There are other well-known cases of witness error, including the crash of a Lauda Air Boeing 767 near Bangkok in May 1991. Witnesses said they heard a bomb and saw the plane fall in flames, but it turned out to be a mechanical problem.
So why do investigators bother asking witnesses at all? Dr. Bernard S. Loeb, who retired as the safety board’s director of aviation safety last year, said, ”In the case of 587, it’s unlikely that the witnesses will provide much to help the investigation, but you never know that when you begin an investigation — where you’re going to get important leads, from the recorders, from witnesses, from the structure itself.”
And in any crash, he said, conflicting witness statements can still be useful. ”What was very clear from the Flight 800 witnesses was that many did see something up in the sky,” he said.
Even if the accounts are likely to be wrong, they are still routinely gathered and evaluated by both the board and police agencies. ”Can you imagine if we didn’t interview the witnesses?” said one current board official.
Mr. Berman, who left the board last year, said investigators may have released the summary of what the Flight 587 witnesses saw just to show publicly that the statements showed ”scatter” — an engineering term for plotted data that does not fit a pattern. A release at this late date is unusual, but a spokesman for the board, Ted Lopatkiewicz, said it was done because it was ready. But, he added, ”I don’t think I’m making any news by saying that eyewitness testimony at a plane crash and probably at many traumatic events is unreliable.”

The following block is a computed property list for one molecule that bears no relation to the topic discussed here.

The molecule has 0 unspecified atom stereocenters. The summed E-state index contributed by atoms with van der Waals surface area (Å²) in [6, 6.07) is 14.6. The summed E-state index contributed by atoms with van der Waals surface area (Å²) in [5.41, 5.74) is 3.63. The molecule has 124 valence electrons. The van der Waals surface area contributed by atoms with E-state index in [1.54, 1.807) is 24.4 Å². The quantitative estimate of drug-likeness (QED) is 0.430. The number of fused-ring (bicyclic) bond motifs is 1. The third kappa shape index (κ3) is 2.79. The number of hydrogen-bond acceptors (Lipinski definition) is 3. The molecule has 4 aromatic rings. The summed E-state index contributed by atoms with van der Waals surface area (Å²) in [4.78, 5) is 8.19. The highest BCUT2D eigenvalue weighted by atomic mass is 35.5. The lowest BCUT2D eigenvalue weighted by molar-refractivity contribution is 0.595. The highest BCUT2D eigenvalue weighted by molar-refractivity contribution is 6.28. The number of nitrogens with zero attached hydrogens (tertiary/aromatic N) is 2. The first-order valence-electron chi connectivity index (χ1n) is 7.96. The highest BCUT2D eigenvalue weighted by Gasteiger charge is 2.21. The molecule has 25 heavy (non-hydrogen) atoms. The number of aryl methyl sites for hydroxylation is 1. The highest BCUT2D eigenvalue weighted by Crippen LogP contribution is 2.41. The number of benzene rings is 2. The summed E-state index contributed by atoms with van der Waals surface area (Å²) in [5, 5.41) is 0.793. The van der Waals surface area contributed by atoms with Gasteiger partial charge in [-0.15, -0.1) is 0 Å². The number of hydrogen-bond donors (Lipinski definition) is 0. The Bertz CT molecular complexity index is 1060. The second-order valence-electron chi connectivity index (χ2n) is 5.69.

Witness statements can be more valuable in crashes of small planes that don’t have flight data recorders or cockpit voice recorders, Mr. Berman said.
Mr. Loeb said his experience with witnesses had led him to question the reliability of criminal convictions based on eyewitness identifications. In Illinois, he noted, a commission appointed by the governor recommended in April that the death penalty not be applied to murder convictions based on a single eyewitness identification.
Mr. Loeb said his personal experience also played into his skepticism. Recently he and his wife saw a two-vehicle collision, and unlike plane crash witnesses, they both saw it from the same angle. Within moments, they disagreed about what they had seen. Among other key details, Mr. Loeb said he could not recall whether one of the vehicles had been a truck or an S.U.V.
Modern Official Statements
Gordon B. Hinckley, “First Presidency Message,” Ensign, February 2007
“We have a perfect knowledge of the nature of God that has come through the First Vision of the Prophet Joseph. He saw God. He heard Him speak. He saw His Son. He heard Him speak, and he could speak to Them. There was no question in his mind about the true nature of God. What a tremendous thing that is.”
True to the Faith, 2004
“For your testimony of the restored gospel to be complete, it must include a testimony of Joseph Smith’s divine mission. The truthfulness of The Church of Jesus Christ of Latter-day Saints rests on the truthfulness of the First Vision and the other revelations the Lord gave to the Prophet Joseph.”
Ezra T. Benson, “Fist Presidency Message” Ensign, April 1993